Google accused of giving unfair advantage to Facebook in online ads

By Rahul Vaimal, Associate Editor
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The two biggest players in online advertising, Facebook and Google, used a series of deals to unfairly strengthen their market power, alleges Texas and nine other American states a lawsuit against Google.

US-based tech giants Google and Facebook compete heavily in internet ad sales and together own over half of the market globally. The two players agreed in a publicized deal in 2018 to start giving Facebook’s advertiser clients the option to place ads within Google’s network of publishing partners, the complaint alleged. The complaint accuses that executives at the highest level of the companies signed off on the deal.

For instance, a shoe blog that uses software from Google to sell ads could end up generating revenue from a footwear retailer that bought ads on Facebook.

Google reached similar partnerships with other advertising companies as part of an effort to maintain market share that was internally codenamed Project Jedi, a source with direct knowledge of the matter said.

But what Google did not announce publicly is that it gave Facebook preferential treatment, the complaint alleged. Facebook agreed to back down from supporting competing software, which publishers had developed to dent Google’s market power, the complaint said. “Facebook decided to dangle the threat of competition in Google’s face and then cut a deal to manipulate the auction,” it said, citing internal communications.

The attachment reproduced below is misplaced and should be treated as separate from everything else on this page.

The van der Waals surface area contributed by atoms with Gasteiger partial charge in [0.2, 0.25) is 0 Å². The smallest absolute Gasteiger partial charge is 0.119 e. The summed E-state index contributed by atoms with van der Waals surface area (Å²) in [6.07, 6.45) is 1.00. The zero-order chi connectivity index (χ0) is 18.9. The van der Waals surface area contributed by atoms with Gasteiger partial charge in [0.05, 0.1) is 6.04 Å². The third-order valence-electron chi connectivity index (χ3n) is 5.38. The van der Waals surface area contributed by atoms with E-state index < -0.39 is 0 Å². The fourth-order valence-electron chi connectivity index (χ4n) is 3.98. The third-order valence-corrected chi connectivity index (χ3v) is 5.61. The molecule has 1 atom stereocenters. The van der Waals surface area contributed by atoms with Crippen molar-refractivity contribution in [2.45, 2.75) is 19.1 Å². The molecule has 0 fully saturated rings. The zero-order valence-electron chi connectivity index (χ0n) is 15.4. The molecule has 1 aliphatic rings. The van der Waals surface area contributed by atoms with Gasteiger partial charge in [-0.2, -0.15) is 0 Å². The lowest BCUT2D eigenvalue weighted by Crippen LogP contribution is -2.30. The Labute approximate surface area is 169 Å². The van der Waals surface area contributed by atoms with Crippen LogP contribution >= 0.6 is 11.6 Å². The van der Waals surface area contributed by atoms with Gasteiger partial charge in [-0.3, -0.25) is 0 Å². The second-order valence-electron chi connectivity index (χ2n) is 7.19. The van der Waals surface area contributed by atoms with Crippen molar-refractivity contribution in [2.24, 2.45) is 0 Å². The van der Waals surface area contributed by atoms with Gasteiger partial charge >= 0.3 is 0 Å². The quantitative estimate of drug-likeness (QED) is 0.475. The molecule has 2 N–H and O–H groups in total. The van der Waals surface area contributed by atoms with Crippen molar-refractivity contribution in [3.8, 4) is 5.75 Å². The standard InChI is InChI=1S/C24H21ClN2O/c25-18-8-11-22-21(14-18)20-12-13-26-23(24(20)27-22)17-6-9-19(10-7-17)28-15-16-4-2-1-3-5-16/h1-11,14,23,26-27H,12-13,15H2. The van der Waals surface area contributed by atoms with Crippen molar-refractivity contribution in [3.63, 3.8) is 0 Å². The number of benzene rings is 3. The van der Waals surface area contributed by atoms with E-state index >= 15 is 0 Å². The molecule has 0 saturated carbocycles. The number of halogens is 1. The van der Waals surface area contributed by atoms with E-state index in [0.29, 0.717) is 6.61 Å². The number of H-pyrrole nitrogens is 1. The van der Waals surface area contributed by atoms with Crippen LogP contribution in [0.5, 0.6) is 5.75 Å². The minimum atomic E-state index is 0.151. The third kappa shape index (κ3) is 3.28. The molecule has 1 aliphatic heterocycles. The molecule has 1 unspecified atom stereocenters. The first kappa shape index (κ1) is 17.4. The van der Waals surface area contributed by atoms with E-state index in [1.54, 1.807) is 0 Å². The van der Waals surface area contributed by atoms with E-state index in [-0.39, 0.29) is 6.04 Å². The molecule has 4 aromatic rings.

In return, the states said, Facebook gained several advantages, including access to Google data and policy exceptions that allowed its clients to unfairly position more ads than other Google partner advertisers could.

The complaint also alleged that Google and Facebook engaged in fixing prices of ads and have continued to cooperate, though it is unclear just how and when the companies allegedly used their “market allocation agreement.”

However, it said that “given the scope and extensive nature of cooperation between the two companies, Google and Facebook were highly aware that their agreement could trigger antitrust violations. The two companies discussed, negotiated, and memorialized how they would cooperate with one another.”

Peter Schottenfels, Google spokesman, described the accusations of the states about the ongoing partnership as false and said Facebook does not receive special data. Facebook did not offer any comments.

The states did not accuse Facebook of wrongdoing in the complaint.

The US Department of Justice also has been investigating the agreement between the companies as part of its antitrust probe into Google, people familiar with the investigation said. But the Justice Department, which sued Google over separate conduct in October, has yet to bring any allegations related to the 2018 deal.

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